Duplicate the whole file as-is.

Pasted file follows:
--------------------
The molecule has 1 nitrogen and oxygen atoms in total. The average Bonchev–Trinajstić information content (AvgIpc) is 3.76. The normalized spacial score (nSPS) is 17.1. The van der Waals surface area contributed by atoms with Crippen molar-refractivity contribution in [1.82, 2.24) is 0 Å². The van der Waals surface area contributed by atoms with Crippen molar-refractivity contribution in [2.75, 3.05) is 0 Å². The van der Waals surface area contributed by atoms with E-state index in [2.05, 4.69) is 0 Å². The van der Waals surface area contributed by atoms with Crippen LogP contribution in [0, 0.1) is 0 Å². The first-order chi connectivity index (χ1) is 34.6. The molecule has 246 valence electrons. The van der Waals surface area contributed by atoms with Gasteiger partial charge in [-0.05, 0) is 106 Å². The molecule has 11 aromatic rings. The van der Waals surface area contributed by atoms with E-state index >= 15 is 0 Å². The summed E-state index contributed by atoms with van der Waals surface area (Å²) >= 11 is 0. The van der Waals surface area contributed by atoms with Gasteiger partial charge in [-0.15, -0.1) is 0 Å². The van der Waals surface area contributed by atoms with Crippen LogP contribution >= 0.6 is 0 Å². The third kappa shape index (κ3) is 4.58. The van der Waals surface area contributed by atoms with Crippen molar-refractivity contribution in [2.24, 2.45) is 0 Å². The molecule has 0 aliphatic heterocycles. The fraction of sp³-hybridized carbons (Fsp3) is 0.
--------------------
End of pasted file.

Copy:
The molecule has 1 nitrogen and oxygen atoms in total. The average Bonchev–Trinajstić information content (AvgIpc) is 3.76. The normalized spacial score (nSPS) is 17.1. The van der Waals surface area contributed by atoms with Crippen molar-refractivity contribution in [1.82, 2.24) is 0 Å². The van der Waals surface area contributed by atoms with Crippen molar-refractivity contribution in [2.75, 3.05) is 0 Å². The van der Waals surface area contributed by atoms with E-state index in [2.05, 4.69) is 0 Å². The van der Waals surface area contributed by atoms with Crippen LogP contribution in [0, 0.1) is 0 Å². The first-order chi connectivity index (χ1) is 34.6. The molecule has 246 valence electrons. The van der Waals surface area contributed by atoms with Gasteiger partial charge in [-0.05, 0) is 106 Å². The molecule has 11 aromatic rings. The van der Waals surface area contributed by atoms with E-state index >= 15 is 0 Å². The summed E-state index contributed by atoms with van der Waals surface area (Å²) >= 11 is 0. The van der Waals surface area contributed by atoms with Gasteiger partial charge in [-0.15, -0.1) is 0 Å². The van der Waals surface area contributed by atoms with Crippen LogP contribution >= 0.6 is 0 Å². The third kappa shape index (κ3) is 4.58. The van der Waals surface area contributed by atoms with Crippen molar-refractivity contribution in [2.24, 2.45) is 0 Å². The molecule has 0 aliphatic heterocycles. The fraction of sp³-hybridized carbons (Fsp3) is 0.